As the longest race run at Chester with the biggest field each year, the Chester Cup is the highlight of the year at the course and one of the major handicaps of the British racing calendar. Nine horses have famously won the race twice, with dual winners including the likes of Rainbow High, Top Cees, Anak Pekan and the Champion Hurdler Sea Pigeon.

Earlier on the card, our Group 2 Huxley Stakes is named after the small village located on the outskirts of Chester and the origins of the Tradesman’s Cup go back to 1824 when the Chester Cup was originally run under this name. Despite the Huxley Stakes only first being run in 1999, it has already established a top-class roll of honour which led to the race being upgraded to Group 2 status for the first-time in 2018.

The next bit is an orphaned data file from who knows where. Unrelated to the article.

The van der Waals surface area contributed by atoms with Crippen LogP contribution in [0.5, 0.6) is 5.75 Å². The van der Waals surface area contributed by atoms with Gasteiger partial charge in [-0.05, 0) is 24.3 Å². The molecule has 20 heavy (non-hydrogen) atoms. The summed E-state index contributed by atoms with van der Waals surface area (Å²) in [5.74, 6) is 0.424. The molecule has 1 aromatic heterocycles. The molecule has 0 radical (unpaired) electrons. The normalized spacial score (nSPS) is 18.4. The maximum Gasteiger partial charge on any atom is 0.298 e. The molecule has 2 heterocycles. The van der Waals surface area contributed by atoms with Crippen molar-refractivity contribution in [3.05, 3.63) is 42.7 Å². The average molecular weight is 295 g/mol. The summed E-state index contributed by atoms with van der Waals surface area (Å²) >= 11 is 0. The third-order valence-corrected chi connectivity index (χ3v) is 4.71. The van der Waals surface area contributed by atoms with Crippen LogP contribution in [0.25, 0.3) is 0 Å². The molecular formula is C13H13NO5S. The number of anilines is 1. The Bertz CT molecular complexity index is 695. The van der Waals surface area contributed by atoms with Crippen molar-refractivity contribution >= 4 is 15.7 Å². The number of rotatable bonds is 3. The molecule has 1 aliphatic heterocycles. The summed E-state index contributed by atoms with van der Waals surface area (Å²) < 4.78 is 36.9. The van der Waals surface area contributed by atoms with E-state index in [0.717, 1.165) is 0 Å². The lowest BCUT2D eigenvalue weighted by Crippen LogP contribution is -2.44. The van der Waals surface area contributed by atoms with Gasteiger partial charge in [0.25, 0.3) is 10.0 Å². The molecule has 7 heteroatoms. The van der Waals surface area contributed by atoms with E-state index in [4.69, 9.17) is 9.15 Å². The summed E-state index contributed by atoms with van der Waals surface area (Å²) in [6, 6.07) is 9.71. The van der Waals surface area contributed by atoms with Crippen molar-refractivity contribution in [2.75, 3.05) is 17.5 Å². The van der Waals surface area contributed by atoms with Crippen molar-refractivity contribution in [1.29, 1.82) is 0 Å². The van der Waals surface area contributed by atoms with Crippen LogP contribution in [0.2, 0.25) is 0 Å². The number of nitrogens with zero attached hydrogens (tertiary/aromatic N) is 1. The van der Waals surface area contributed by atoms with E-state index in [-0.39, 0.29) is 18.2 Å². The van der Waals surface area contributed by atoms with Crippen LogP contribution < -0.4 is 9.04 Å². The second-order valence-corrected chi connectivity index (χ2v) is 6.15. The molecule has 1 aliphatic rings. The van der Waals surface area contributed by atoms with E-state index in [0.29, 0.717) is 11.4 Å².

The most successful horse in the Huxley Stakes is Maraahel who completed a remarkable hat-trick of wins in the race between the year of 2005 and 2007 for Sir Michael Stoute, before only missing out on a fourth victory by a neck in 2008. Other leading performers to have won the Huxley Stakes include John Gosden’s Debussy who was an impressive winner of the race in 2010 and it served as a springboard to further success as the four-year-old won the Grade 1 Arlington Million before finishing a close third in the Champion Stakes at Newmarket. The 2014 edition saw Frankel’s brother Noble Mission make just about all under a fine front-running ride from James Doyle, ahead of a field that included the 2013 Huxley winner Danadana and Sir Michael Stoute’s Telescope. Noble Mission finished off an excellent campaign with success in the Champion Stakes at Ascot in October beating a quality international field; a clear indication of the class of runners this race attracts to the Boodles May Festival meeting.